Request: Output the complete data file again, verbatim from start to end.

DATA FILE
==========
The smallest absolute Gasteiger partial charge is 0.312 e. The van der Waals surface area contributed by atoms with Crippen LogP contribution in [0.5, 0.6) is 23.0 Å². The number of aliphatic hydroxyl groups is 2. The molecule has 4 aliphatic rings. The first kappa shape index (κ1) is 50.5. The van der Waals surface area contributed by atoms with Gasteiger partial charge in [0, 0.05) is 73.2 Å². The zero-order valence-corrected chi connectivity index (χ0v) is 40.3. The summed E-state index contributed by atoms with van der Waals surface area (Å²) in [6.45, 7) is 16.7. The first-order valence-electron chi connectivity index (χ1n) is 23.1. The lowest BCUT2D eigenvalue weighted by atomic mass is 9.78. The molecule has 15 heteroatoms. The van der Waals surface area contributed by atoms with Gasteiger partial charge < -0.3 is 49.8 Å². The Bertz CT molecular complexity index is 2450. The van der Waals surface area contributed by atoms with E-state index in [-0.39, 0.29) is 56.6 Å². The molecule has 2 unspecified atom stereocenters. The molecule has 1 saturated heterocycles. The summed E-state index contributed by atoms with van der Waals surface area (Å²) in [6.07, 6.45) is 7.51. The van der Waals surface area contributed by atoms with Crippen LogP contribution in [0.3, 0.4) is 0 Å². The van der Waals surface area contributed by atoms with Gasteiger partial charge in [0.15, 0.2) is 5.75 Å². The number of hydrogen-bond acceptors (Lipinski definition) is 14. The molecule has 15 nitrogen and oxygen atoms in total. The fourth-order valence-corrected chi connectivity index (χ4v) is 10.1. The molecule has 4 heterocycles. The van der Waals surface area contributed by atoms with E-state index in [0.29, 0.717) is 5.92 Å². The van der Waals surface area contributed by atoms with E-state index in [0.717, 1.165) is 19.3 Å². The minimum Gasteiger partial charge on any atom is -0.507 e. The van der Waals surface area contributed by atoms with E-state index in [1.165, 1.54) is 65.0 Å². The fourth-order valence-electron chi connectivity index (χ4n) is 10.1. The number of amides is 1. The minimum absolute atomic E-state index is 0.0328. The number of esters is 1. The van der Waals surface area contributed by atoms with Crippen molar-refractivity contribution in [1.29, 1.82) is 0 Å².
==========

The smallest absolute Gasteiger partial charge is 0.312 e. The van der Waals surface area contributed by atoms with Crippen LogP contribution in [0.5, 0.6) is 23.0 Å². The number of aliphatic hydroxyl groups is 2. The molecule has 4 aliphatic rings. The first kappa shape index (κ1) is 50.5. The van der Waals surface area contributed by atoms with Gasteiger partial charge in [0, 0.05) is 73.2 Å². The zero-order valence-corrected chi connectivity index (χ0v) is 40.3. The summed E-state index contributed by atoms with van der Waals surface area (Å²) in [6.45, 7) is 16.7. The first-order valence-electron chi connectivity index (χ1n) is 23.1. The lowest BCUT2D eigenvalue weighted by atomic mass is 9.78. The molecule has 15 heteroatoms. The van der Waals surface area contributed by atoms with Gasteiger partial charge < -0.3 is 49.8 Å². The Bertz CT molecular complexity index is 2450. The van der Waals surface area contributed by atoms with E-state index in [-0.39, 0.29) is 56.6 Å². The molecule has 2 unspecified atom stereocenters. The molecule has 1 saturated heterocycles. The summed E-state index contributed by atoms with van der Waals surface area (Å²) in [6.07, 6.45) is 7.51. The van der Waals surface area contributed by atoms with Crippen LogP contribution in [0.3, 0.4) is 0 Å². The van der Waals surface area contributed by atoms with Gasteiger partial charge in [0.15, 0.2) is 5.75 Å². The number of hydrogen-bond acceptors (Lipinski definition) is 14. The molecule has 15 nitrogen and oxygen atoms in total. The fourth-order valence-corrected chi connectivity index (χ4v) is 10.1. The molecule has 4 heterocycles. The van der Waals surface area contributed by atoms with E-state index in [0.29, 0.717) is 5.92 Å². The van der Waals surface area contributed by atoms with E-state index in [0.717, 1.165) is 19.3 Å². The minimum Gasteiger partial charge on any atom is -0.507 e. The van der Waals surface area contributed by atoms with E-state index in [1.165, 1.54) is 65.0 Å². The fourth-order valence-electron chi connectivity index (χ4n) is 10.1. The number of amides is 1. The minimum absolute atomic E-state index is 0.0328. The number of esters is 1. The van der Waals surface area contributed by atoms with Crippen molar-refractivity contribution in [1.29, 1.82) is 0 Å².